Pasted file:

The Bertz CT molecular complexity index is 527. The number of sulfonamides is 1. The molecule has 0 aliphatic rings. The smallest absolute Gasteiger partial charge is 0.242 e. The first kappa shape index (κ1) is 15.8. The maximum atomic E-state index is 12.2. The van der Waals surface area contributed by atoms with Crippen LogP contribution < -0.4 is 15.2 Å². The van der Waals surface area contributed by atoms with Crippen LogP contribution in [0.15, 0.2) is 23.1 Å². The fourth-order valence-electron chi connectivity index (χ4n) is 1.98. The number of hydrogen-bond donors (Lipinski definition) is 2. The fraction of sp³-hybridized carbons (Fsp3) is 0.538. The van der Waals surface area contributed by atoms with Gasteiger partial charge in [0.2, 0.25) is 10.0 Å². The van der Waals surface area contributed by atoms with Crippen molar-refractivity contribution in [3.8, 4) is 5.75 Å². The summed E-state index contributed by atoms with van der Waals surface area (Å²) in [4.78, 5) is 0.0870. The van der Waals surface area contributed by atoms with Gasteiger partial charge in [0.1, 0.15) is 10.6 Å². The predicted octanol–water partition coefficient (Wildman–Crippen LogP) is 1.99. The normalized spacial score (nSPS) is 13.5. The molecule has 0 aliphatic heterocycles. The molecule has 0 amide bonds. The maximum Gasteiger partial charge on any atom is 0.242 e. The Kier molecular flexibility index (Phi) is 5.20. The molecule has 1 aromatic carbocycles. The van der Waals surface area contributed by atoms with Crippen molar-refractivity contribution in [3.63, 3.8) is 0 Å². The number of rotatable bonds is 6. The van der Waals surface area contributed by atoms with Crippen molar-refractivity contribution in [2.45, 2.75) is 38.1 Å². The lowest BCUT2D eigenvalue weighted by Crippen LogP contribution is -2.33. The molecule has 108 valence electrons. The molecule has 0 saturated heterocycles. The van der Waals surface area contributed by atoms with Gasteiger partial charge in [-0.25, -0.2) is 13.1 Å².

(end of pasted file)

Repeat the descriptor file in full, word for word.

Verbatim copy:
The Bertz CT molecular complexity index is 527. The number of sulfonamides is 1. The molecule has 0 aliphatic rings. The smallest absolute Gasteiger partial charge is 0.242 e. The first kappa shape index (κ1) is 15.8. The maximum atomic E-state index is 12.2. The van der Waals surface area contributed by atoms with Crippen LogP contribution < -0.4 is 15.2 Å². The van der Waals surface area contributed by atoms with Crippen LogP contribution in [0.15, 0.2) is 23.1 Å². The fourth-order valence-electron chi connectivity index (χ4n) is 1.98. The number of hydrogen-bond donors (Lipinski definition) is 2. The fraction of sp³-hybridized carbons (Fsp3) is 0.538. The van der Waals surface area contributed by atoms with Gasteiger partial charge in [0.2, 0.25) is 10.0 Å². The van der Waals surface area contributed by atoms with Crippen molar-refractivity contribution in [3.8, 4) is 5.75 Å². The summed E-state index contributed by atoms with van der Waals surface area (Å²) in [4.78, 5) is 0.0870. The van der Waals surface area contributed by atoms with Gasteiger partial charge in [0.1, 0.15) is 10.6 Å². The predicted octanol–water partition coefficient (Wildman–Crippen LogP) is 1.99. The normalized spacial score (nSPS) is 13.5. The molecule has 0 aliphatic heterocycles. The molecule has 0 amide bonds. The maximum Gasteiger partial charge on any atom is 0.242 e. The Kier molecular flexibility index (Phi) is 5.20. The molecule has 1 aromatic carbocycles. The van der Waals surface area contributed by atoms with Crippen molar-refractivity contribution in [3.63, 3.8) is 0 Å². The number of rotatable bonds is 6. The van der Waals surface area contributed by atoms with Crippen molar-refractivity contribution in [2.45, 2.75) is 38.1 Å². The lowest BCUT2D eigenvalue weighted by Crippen LogP contribution is -2.33. The molecule has 108 valence electrons. The molecule has 0 saturated heterocycles. The van der Waals surface area contributed by atoms with Gasteiger partial charge in [-0.25, -0.2) is 13.1 Å².